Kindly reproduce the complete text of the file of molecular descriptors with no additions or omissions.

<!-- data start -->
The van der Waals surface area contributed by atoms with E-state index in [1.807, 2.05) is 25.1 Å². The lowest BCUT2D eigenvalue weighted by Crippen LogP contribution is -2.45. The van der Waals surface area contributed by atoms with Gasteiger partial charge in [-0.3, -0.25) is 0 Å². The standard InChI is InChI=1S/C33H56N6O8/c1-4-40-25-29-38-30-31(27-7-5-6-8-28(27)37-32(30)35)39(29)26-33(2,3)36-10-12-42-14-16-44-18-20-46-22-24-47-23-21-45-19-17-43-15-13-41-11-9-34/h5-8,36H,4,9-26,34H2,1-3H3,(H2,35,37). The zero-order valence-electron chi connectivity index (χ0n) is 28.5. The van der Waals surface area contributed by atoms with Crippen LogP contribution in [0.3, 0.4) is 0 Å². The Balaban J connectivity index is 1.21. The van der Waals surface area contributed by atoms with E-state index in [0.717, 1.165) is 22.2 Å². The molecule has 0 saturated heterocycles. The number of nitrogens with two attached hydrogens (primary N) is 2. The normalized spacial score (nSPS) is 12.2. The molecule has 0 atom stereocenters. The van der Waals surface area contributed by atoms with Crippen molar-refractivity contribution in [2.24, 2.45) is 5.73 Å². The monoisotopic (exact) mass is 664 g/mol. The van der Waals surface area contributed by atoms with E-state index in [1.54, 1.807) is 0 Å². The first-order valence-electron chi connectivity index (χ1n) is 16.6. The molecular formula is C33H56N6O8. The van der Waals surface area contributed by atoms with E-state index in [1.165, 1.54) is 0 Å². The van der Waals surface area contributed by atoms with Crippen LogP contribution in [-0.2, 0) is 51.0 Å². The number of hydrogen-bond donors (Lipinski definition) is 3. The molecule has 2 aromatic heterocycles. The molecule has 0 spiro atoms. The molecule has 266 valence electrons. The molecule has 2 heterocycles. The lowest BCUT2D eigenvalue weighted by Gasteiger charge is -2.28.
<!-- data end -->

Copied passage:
The van der Waals surface area contributed by atoms with E-state index in [1.807, 2.05) is 25.1 Å². The lowest BCUT2D eigenvalue weighted by Crippen LogP contribution is -2.45. The van der Waals surface area contributed by atoms with Gasteiger partial charge in [-0.3, -0.25) is 0 Å². The standard InChI is InChI=1S/C33H56N6O8/c1-4-40-25-29-38-30-31(27-7-5-6-8-28(27)37-32(30)35)39(29)26-33(2,3)36-10-12-42-14-16-44-18-20-46-22-24-47-23-21-45-19-17-43-15-13-41-11-9-34/h5-8,36H,4,9-26,34H2,1-3H3,(H2,35,37). The zero-order valence-electron chi connectivity index (χ0n) is 28.5. The van der Waals surface area contributed by atoms with Crippen LogP contribution in [0.3, 0.4) is 0 Å². The Balaban J connectivity index is 1.21. The van der Waals surface area contributed by atoms with E-state index in [0.717, 1.165) is 22.2 Å². The molecule has 0 saturated heterocycles. The number of nitrogens with two attached hydrogens (primary N) is 2. The normalized spacial score (nSPS) is 12.2. The molecule has 0 atom stereocenters. The van der Waals surface area contributed by atoms with Crippen molar-refractivity contribution in [2.24, 2.45) is 5.73 Å². The monoisotopic (exact) mass is 664 g/mol. The van der Waals surface area contributed by atoms with E-state index in [1.54, 1.807) is 0 Å². The first-order valence-electron chi connectivity index (χ1n) is 16.6. The molecular formula is C33H56N6O8. The van der Waals surface area contributed by atoms with E-state index in [1.165, 1.54) is 0 Å². The van der Waals surface area contributed by atoms with Crippen LogP contribution in [-0.2, 0) is 51.0 Å². The number of hydrogen-bond donors (Lipinski definition) is 3. The molecule has 2 aromatic heterocycles. The molecule has 0 spiro atoms. The molecule has 266 valence electrons. The molecule has 2 heterocycles. The lowest BCUT2D eigenvalue weighted by Gasteiger charge is -2.28.